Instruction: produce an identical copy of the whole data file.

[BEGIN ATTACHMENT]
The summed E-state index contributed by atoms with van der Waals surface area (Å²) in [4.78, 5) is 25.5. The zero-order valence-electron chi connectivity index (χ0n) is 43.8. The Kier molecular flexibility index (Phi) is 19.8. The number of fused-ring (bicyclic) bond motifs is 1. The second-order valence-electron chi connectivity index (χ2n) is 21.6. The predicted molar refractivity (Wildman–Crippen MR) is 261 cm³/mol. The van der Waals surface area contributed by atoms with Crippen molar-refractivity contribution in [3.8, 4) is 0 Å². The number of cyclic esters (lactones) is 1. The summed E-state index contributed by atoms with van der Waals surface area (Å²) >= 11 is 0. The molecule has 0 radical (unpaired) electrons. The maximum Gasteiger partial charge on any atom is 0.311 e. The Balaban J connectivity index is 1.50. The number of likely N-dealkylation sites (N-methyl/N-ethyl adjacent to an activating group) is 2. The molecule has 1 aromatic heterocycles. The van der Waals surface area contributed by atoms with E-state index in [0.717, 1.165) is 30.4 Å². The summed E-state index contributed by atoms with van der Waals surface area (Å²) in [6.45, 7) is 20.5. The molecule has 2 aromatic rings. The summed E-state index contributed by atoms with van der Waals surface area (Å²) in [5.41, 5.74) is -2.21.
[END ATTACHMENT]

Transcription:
The summed E-state index contributed by atoms with van der Waals surface area (Å²) in [4.78, 5) is 25.5. The zero-order valence-electron chi connectivity index (χ0n) is 43.8. The Kier molecular flexibility index (Phi) is 19.8. The number of fused-ring (bicyclic) bond motifs is 1. The second-order valence-electron chi connectivity index (χ2n) is 21.6. The predicted molar refractivity (Wildman–Crippen MR) is 261 cm³/mol. The van der Waals surface area contributed by atoms with Crippen molar-refractivity contribution in [3.8, 4) is 0 Å². The number of cyclic esters (lactones) is 1. The summed E-state index contributed by atoms with van der Waals surface area (Å²) >= 11 is 0. The molecule has 0 radical (unpaired) electrons. The maximum Gasteiger partial charge on any atom is 0.311 e. The Balaban J connectivity index is 1.50. The number of likely N-dealkylation sites (N-methyl/N-ethyl adjacent to an activating group) is 2. The molecule has 1 aromatic heterocycles. The van der Waals surface area contributed by atoms with E-state index in [0.717, 1.165) is 30.4 Å². The summed E-state index contributed by atoms with van der Waals surface area (Å²) in [6.45, 7) is 20.5. The molecule has 2 aromatic rings. The summed E-state index contributed by atoms with van der Waals surface area (Å²) in [5.41, 5.74) is -2.21.